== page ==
While the Shen1200 riders were struggling along in the heat and humidity of the mid-Atlantic, I hired a car to join some triathlon-oriented friends for a mere 50-mile time trial on the roads of Essex. No heat and humidity here. The day dawned bright and sunny in London, but heading east the clouds thickened and the winds strengthened.
The options were a single loop of 25 miles or two loops for a total of 50 miles. My carpool buddy and I went out with the intention of logging the full 50. Starting near Chelmsford, the course ran west to Leaden Roding and up to Great Dunmow before turning around and heading back to the start. Simple course: Bear right at the first roundabout, turn all the way around the second roundabout. Bear left at the third roundabout, all the way around the fourth roundabout. Then do it all again.
The course was what you might call lumpy: Shallow grades of 3% or less, with hedged roads snaking through open fields. The big challenge for me was my brand new PlanetX Pro Carbon 101 front wheel, slightly slow handling in light winds but twitchy in moderate winds, particularly in crosswinds through villages, where gaps between houses turn into wind tunnels.
My goal was 2:30, a steady 20 miles per hour. The first outbound leg was headwinds and hindering crosswinds. I slipped below 20 mph on many of the uphill stretches and was beginning to doubt whether the goal was achievable. I got to the first turnaround in around 37 minutes, dead on pace but without any allowance for slowdown on the second lap. After the first turnaround, however, the tailwind was pushing me uphill at above 20 mph and it became clear I would make it. At the halfway point, I was at roughly 1:08 and I knew I had lots of time in the bank to make my goal if I managed to get through the second outbound leg. I did. Toward the end, my neck began to really complain, signalling to me that I need a lot more mileage.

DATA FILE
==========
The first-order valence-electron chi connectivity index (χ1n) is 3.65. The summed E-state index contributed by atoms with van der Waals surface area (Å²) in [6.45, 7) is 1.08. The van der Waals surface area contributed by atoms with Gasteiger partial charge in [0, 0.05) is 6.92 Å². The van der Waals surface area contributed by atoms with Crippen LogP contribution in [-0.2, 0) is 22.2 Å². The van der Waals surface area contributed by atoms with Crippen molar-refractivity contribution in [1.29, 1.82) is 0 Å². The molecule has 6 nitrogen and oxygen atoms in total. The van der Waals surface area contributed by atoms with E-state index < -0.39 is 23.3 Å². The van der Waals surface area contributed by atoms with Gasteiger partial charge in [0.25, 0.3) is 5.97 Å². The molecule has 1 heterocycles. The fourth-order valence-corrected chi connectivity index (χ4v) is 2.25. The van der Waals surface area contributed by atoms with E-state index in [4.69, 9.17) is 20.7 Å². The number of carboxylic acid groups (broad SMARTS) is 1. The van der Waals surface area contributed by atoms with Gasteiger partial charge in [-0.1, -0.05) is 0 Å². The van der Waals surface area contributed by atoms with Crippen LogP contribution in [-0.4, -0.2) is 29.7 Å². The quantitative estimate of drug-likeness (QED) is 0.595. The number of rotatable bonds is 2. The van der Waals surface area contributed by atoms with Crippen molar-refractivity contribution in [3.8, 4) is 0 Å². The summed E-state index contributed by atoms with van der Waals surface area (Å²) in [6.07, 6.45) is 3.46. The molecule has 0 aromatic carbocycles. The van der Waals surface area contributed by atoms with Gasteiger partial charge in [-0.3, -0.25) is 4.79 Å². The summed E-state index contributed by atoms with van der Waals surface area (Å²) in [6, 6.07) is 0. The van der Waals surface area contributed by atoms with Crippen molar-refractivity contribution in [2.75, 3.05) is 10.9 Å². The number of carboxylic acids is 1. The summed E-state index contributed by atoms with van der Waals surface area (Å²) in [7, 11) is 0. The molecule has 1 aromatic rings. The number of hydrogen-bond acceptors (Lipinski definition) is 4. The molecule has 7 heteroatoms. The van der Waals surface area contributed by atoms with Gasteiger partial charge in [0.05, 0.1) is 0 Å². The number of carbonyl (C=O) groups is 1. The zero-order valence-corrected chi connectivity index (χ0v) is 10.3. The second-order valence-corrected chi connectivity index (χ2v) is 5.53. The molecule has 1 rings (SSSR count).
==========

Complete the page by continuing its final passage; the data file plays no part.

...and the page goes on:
As a side note, our barely organized race follows a strong tradition in Great Britain. For decades, the government banned racing on open roads, forcing into velodromes all people of a racing bent. However, the cycling time trial persisted underground, usually among riders in the know who showed up at appointed locations designated by a code (like the hobo code). In our case, the course was called the E9/25. To this day, cycling time trials are sanctioned by an organization separate from British Cycling, an artefact of the bad old days, along with the Brits’ excellence at time trialling and track cycling and tendency toward lesser performance at other aspects of the sport.